Pub Date: Jan. 7, 1965

ISBN: 0375507906

Page Count: 343

Publisher: Random House

Review Posted Online: Oct. 10, 2011

Kirkus Reviews Issue: Jan. 1, 1965

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Occasionally wonky but overall a good case for how the dismal science can make the world less—well, dismal.


“Quality of life means more than just consumption”: Two MIT economists urge that a smarter, more politically aware economics be brought to bear on social issues.

It’s no secret, write Banerjee and Duflo (co-authors: Poor Economics: A Radical Rethinking of the Way To Fight Global Poverty, 2011), that “we seem to have fallen on hard times.” Immigration, trade, inequality, and taxation problems present themselves daily, and they seem to be intractable. Economics can be put to use in figuring out these big-issue questions. Data can be adduced, for example, to answer the question of whether immigration tends to suppress wages. The answer: “There is no evidence low-skilled migration to rich countries drives wage and employment down for the natives.” In fact, it opens up opportunities for those natives by freeing them to look for better work. The problem becomes thornier when it comes to the matter of free trade; as the authors observe, “left-behind people live in left-behind places,” which explains why regional poverty descended on Appalachia when so many manufacturing jobs left for China in the age of globalism, leaving behind not just left-behind people but also people ripe for exploitation by nationalist politicians. The authors add, interestingly, that the same thing occurred in parts of Germany, Spain, and Norway that fell victim to the “China shock.” In what they call a “slightly technical aside,” they build a case for addressing trade issues not with trade wars but with consumption taxes: “It makes no sense to ask agricultural workers to lose their jobs just so steelworkers can keep theirs, which is what tariffs accomplish.” Policymakers might want to consider such counsel, especially when it is coupled with the observation that free trade benefits workers in poor countries but punishes workers in rich ones.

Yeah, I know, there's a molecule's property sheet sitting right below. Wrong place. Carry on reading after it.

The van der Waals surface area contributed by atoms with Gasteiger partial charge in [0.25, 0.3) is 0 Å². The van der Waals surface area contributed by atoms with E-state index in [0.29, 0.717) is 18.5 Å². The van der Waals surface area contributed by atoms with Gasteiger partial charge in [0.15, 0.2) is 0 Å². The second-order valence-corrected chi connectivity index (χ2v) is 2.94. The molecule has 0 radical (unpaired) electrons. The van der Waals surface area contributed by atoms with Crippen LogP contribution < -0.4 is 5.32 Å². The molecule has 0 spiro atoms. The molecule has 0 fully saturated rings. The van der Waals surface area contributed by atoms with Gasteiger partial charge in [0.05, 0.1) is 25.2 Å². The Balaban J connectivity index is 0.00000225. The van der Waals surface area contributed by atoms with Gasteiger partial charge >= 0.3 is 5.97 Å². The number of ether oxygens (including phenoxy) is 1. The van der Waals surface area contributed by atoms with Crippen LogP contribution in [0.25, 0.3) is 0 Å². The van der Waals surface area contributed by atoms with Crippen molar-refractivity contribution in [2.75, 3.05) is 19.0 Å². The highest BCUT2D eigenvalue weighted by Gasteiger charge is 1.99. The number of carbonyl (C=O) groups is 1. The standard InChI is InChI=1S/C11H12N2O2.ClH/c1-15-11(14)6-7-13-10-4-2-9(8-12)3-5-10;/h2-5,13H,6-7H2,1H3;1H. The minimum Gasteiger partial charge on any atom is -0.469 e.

Occasionally wonky but overall a good case for how the dismal science can make the world less—well, dismal.

Pub Date: Nov. 12, 2019

ISBN: 978-1-61039-950-0

Page Count: 432

Publisher: PublicAffairs

Review Posted Online: Aug. 29, 2019

Kirkus Reviews Issue: Sept. 15, 2019